During spring break this year, I got a chance to travel to D.C. to meet with my House representative, Rick Crawford. The staffer who interviewed me was attentive and took notes, and we made small talk about his own family of teachers. I appreciated his attention, but when I was done with my spiel, his first question was: “How is your school spending the COVID money? Are they spending it well?”

I got nervous – not because my school is spending their money poorly, but because I know that the money schools received because of COVID represents the single largest financial investment in education in history – and if we can’t prove we spent it well, we won’t get anything like it again. Theoretically, we could get even less than we had before.

That’s how I know we have to tell our policymakers about the ways our schools are spending the money, and specifically, how it’s helping our kids get back on the right track. So, I told him about the new curriculum that every department had received, some for the first time in decades. I told him about the after-school programs my district was holding for all levels of students. Elementary students, housed in community centers across town, were able to come together after school for enrichment-based learning. High school students who had struggled in virtual learning, and who had failed classes, were able to attend in-person after-school programs that let them catch up on credits and coursework more efficiently. As I spoke, the staffer dutifully transcribed my words into his legal pad, nodding along with me.

I finished, we smiled and said a few pleasantries, and he walked me to the elevators. As I walked out the door onto Capitol Street, I couldn’t stop wondering if I had given the right answer, the one he was looking for. I felt like a student walking out of a test, thinking if I had made a good grade.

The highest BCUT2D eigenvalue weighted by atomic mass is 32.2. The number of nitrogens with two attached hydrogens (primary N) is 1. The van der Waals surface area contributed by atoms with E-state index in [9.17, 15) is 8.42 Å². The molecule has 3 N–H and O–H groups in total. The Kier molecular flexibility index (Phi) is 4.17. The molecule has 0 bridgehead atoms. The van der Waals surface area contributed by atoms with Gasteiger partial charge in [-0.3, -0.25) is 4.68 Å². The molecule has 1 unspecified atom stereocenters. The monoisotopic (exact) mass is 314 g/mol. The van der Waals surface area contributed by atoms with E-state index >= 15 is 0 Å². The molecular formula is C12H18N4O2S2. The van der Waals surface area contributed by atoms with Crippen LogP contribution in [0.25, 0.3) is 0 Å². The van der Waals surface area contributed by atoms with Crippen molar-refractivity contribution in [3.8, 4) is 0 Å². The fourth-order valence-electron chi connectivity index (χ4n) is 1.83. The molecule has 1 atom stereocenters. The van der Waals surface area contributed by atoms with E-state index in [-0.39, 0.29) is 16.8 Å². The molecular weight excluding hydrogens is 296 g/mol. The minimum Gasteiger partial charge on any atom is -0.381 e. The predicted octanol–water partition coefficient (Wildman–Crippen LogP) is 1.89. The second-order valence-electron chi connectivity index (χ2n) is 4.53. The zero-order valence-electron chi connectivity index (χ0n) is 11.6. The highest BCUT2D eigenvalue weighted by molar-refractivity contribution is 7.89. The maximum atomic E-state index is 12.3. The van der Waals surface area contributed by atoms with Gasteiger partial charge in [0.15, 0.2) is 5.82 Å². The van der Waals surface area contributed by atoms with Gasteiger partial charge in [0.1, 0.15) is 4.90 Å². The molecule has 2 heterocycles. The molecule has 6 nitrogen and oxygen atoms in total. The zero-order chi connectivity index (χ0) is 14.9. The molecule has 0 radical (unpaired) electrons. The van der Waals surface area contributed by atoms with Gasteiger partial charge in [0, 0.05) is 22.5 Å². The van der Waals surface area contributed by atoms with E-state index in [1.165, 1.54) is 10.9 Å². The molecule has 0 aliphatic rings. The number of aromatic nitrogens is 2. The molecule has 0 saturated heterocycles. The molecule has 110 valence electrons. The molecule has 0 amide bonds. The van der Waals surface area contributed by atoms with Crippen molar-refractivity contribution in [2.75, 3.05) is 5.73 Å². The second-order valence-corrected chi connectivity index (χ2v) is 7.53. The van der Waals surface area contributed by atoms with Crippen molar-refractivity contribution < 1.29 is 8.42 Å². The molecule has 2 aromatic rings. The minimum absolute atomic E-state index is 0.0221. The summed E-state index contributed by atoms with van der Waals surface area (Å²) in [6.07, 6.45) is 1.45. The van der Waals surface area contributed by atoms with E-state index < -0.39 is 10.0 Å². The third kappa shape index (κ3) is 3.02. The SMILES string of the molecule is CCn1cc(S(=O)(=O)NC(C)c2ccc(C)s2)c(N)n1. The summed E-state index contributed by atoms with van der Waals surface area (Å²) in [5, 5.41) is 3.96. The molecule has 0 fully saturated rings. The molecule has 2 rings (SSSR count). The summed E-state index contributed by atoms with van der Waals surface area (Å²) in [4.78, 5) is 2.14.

For so long, educators have had to stick to funding formulas with very specific guidelines for spending and try to fit our students into those red-taped boxes. For what feels like the first time, we’re finally getting to use the money as we see fit to meet the needs of our kids. That’s because the money we got after COVID isn’t just the single-largest federal investment in education – it’s also the most flexible funding we’ve ever gotten. By and large, CARES, ESSER, and ARP dollars feature few restrictions, but their purpose is clear: help students get back where they need to be.

The tables are turned, and we have the opportunity to tell our legislators what works best for our kids. When our kids came back from missing the last two months of their school year, we worked hard to put together plans that would recenter them academically and socially. When we stayed open through the delta and omicron waves, we got creative in making lessons that kept them safe and engaged. Now, as we wind down the third year since this all started, we’re already thinking ahead to what we need for next year, and how we’ll help our students succeed when they get back from summer break.

When it gets down to brass tacks, here’s what I need my legislator to know: teachers know what is best for their students, we know how to be innovative in the face of a challenge, and we want to tell you all the great things we’re doing in our schools. Bring us to your district offices, come to our buildings, and listen to our stories so that we can tell you what students need. Nothing empowers us more than your partnership, but our students’ needs won’t expire when the COVID funds do. So, let’s keep the dialog open, and we’ll keep you up to speed with what our kids need and how we should take them there.

Jessica Enderlin Nadzam is a biology and computer science teacher at Jonesboro High School and a Teach Plus Arkansas Policy Fellow. She is also the host of an education policy podcast, Green Apple Pod.

Jessica Enderlin Nadzam is a biology and computer science teacher at Jonesboro High School and a Teach Plus Arkansas Policy Fellow. She is also the host of an education policy podcast, Green Apple Pod.